There are definitely places in the world where this is done. New South Wales in Australia, for example. I don’t know of any jurisdiction in the USA that has allowed this, but I don’t think it’s a result of our legal system as such, just a reflection of the fact that our culture tends to view speeding as a very minor violation not worthy of serious enforcement (there are states that completely prohibit all types of speed camera).
In my state, I believe to be ticketed, in general, the violation has to occur in the officer’s presence. Photo radar and red light cameras have specific provisions allowing them, and special procedures that must be followed when the tickets are issued.
So, in my state, I would guess that there would have to be a law authorizing ticketing people this way. If it were a crime rather than a violation – like if going at least 105 mph constituted a misdemeanor, then I think an officer could arrest the driver based on that evidence. And the driver could be convicted if the prosecutor could prove the accuracy of the cameras and timestamps.
But those devices record you at the time that you are breaking the law. The situation I described would be one where there is evidence that you broke the law but no recording or observation of you doing so.
Obviously our legal system provides for people being found guilty of committing a crime through inferred evidence. Most murders, for example, aren’t directly witnessed. But I don’t know if state laws specifically require direct observation for a charge of speeding.
They do perform it the way you described but over a shorter distance whenever you see those “speed enforced by aircraft” signs. There are sections of highway with lines painted on the ground spaced 1/4 mile apart and law enforcement in the air will actually time you line to line to calculate your speed. They can then radio down to patrols on the ground to pull you over.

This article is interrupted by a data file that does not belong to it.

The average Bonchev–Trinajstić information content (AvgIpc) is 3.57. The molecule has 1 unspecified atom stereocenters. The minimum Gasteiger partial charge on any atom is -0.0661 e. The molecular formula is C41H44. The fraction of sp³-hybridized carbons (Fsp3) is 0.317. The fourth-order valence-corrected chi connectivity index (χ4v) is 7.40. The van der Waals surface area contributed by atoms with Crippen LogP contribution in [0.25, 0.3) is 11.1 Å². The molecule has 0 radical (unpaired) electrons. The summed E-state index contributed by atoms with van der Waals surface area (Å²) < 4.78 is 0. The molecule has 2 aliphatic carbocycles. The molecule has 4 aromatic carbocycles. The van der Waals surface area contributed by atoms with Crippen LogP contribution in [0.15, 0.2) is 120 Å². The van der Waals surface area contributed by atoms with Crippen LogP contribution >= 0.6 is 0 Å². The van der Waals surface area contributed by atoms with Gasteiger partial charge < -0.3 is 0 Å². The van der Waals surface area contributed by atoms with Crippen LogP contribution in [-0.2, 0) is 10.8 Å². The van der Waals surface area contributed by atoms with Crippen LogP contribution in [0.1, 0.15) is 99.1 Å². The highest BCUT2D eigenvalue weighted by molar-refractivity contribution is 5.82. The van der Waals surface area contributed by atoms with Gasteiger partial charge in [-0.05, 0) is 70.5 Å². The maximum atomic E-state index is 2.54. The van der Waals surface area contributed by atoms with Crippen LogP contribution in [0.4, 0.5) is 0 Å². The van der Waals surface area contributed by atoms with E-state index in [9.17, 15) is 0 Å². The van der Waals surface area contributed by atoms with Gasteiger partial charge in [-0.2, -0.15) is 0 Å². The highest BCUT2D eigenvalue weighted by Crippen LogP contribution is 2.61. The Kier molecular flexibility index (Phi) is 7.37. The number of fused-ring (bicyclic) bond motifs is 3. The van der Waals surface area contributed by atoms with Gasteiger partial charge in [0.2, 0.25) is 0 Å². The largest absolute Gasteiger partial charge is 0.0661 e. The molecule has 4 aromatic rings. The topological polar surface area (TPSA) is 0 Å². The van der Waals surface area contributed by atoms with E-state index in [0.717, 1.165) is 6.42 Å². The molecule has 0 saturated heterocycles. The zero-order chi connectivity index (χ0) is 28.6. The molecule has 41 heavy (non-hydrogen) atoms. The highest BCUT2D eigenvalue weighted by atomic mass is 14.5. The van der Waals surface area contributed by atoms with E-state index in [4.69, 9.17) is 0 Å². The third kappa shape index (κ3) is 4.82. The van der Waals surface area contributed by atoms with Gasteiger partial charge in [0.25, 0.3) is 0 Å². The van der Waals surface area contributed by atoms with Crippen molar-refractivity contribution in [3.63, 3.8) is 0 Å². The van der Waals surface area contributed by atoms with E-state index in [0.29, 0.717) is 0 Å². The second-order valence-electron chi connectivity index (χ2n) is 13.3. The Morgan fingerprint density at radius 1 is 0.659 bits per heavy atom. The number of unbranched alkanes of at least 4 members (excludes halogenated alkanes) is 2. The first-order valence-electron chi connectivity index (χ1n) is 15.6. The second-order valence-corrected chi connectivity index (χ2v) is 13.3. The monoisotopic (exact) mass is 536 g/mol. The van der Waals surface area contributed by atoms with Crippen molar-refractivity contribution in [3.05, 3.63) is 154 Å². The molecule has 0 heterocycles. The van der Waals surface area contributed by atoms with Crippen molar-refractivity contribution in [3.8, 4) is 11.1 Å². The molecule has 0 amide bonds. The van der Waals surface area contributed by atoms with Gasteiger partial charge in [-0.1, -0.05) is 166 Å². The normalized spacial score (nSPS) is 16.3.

That’s still an officer directly observing the violation.
Prove I can’t teleport, officer!
Right. I was providing context for the rest of my post. I don’t see why it could not be done if authorized by statute. And in my state, it would have to be. I don’t know if it could be done in other states with or without statutory changes.
Extrapolating from the way photo-radar detected speeding was handled here when it was still in effect, and the way red-light violations detected by cameras still work, it’s a matter of statute as already said. In both those cases the key factor that has to be specially handled is not that a police officer didn’t directly observe the violation, but that the driver was not identified. So the way it works is that the owner of the vehicle gets a monetary fine, but there are no demerits on the driver’s record – it’s strictly a monetary transaction, and if the owner wasn’t the driver, he’s expected to go after the miscreant for compensation (which car rental companies certainly do).
The automatic detection (photo-radar or red light camera or whatever) has sometimes been challenged on technical grounds (there was one news story about a red light camera that had a habit of sometimes issuing tickets for perfectly legal right turns), but I don’t believe it’s ever been challenged on constitutional grounds. With the appropriate legislation, it’s hard to see why the OP’s scenario would be any different.
Which, incidentally, raises an interesting question about toll roads that automatically log onramp and offramp times and exact distance travelled. Fortunately they’re not in the speeding-ticking-issuing business but their database must have enormous amounts of evidence for speeding violations!
That would seem to be something of a stretch. Clearly there is both observation and recording of two locations and times. In the limit, speed cameras and red light cameras work in the same manner. Speed cameras record location changes and determine speed (this really is in the limit; the observations might only be nanoseconds apart) and red light cameras typically take two pictures to show that you crossed into the intersection on a red light, so two observations at different times and locations (of your car) to determine your actions. In all cases there is some element of an inference of movement in order to breach a law. If there is no known physical mechanism that can account for the recorded locations and times that does not involve breaking the law, it is hard to see how there is a problem. The idea that the intermediate action must be directly observed is likely a sort of made up legal maxim that doesn’t actually exist. At least for most of us.